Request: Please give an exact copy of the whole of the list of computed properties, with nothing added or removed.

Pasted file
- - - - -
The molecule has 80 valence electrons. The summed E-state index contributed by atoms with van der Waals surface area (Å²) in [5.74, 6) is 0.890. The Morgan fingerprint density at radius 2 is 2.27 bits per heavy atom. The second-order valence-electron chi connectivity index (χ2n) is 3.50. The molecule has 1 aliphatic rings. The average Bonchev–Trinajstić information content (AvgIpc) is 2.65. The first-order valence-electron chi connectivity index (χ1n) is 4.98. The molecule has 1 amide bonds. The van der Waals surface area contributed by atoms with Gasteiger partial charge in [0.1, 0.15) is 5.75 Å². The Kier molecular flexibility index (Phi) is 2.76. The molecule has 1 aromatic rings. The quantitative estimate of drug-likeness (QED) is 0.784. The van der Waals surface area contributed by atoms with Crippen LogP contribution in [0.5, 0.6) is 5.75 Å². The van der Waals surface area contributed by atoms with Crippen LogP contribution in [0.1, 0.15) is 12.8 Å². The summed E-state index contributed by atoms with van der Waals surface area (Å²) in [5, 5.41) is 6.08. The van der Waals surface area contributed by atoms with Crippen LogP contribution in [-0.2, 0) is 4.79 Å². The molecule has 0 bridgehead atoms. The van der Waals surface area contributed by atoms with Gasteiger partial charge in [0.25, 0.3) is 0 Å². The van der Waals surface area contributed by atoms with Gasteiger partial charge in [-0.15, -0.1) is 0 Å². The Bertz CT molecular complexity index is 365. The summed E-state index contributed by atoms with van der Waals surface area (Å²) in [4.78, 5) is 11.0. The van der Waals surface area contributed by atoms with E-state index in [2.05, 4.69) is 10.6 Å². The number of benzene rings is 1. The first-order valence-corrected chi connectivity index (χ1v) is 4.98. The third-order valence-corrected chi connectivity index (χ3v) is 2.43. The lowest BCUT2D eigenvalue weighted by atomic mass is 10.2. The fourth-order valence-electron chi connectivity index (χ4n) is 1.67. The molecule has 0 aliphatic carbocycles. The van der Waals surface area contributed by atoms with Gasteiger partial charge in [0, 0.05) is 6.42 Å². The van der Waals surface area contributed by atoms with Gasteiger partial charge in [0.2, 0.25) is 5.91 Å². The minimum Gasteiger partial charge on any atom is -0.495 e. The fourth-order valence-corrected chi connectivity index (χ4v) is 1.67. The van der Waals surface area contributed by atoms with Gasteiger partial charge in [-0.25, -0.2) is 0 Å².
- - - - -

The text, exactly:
The molecule has 80 valence electrons. The summed E-state index contributed by atoms with van der Waals surface area (Å²) in [5.74, 6) is 0.890. The Morgan fingerprint density at radius 2 is 2.27 bits per heavy atom. The second-order valence-electron chi connectivity index (χ2n) is 3.50. The molecule has 1 aliphatic rings. The average Bonchev–Trinajstić information content (AvgIpc) is 2.65. The first-order valence-electron chi connectivity index (χ1n) is 4.98. The molecule has 1 amide bonds. The van der Waals surface area contributed by atoms with Gasteiger partial charge in [0.1, 0.15) is 5.75 Å². The Kier molecular flexibility index (Phi) is 2.76. The molecule has 1 aromatic rings. The quantitative estimate of drug-likeness (QED) is 0.784. The van der Waals surface area contributed by atoms with Crippen LogP contribution in [0.5, 0.6) is 5.75 Å². The van der Waals surface area contributed by atoms with Crippen LogP contribution in [0.1, 0.15) is 12.8 Å². The summed E-state index contributed by atoms with van der Waals surface area (Å²) in [5, 5.41) is 6.08. The van der Waals surface area contributed by atoms with Crippen LogP contribution in [-0.2, 0) is 4.79 Å². The molecule has 0 bridgehead atoms. The van der Waals surface area contributed by atoms with Gasteiger partial charge in [0.25, 0.3) is 0 Å². The van der Waals surface area contributed by atoms with Gasteiger partial charge in [-0.15, -0.1) is 0 Å². The Bertz CT molecular complexity index is 365. The summed E-state index contributed by atoms with van der Waals surface area (Å²) in [4.78, 5) is 11.0. The van der Waals surface area contributed by atoms with E-state index in [2.05, 4.69) is 10.6 Å². The number of benzene rings is 1. The first-order valence-corrected chi connectivity index (χ1v) is 4.98. The third-order valence-corrected chi connectivity index (χ3v) is 2.43. The lowest BCUT2D eigenvalue weighted by atomic mass is 10.2. The fourth-order valence-electron chi connectivity index (χ4n) is 1.67. The molecule has 0 aliphatic carbocycles. The van der Waals surface area contributed by atoms with Gasteiger partial charge in [0, 0.05) is 6.42 Å². The van der Waals surface area contributed by atoms with Gasteiger partial charge in [0.2, 0.25) is 5.91 Å². The minimum Gasteiger partial charge on any atom is -0.495 e. The fourth-order valence-corrected chi connectivity index (χ4v) is 1.67. The van der Waals surface area contributed by atoms with Gasteiger partial charge in [-0.25, -0.2) is 0 Å².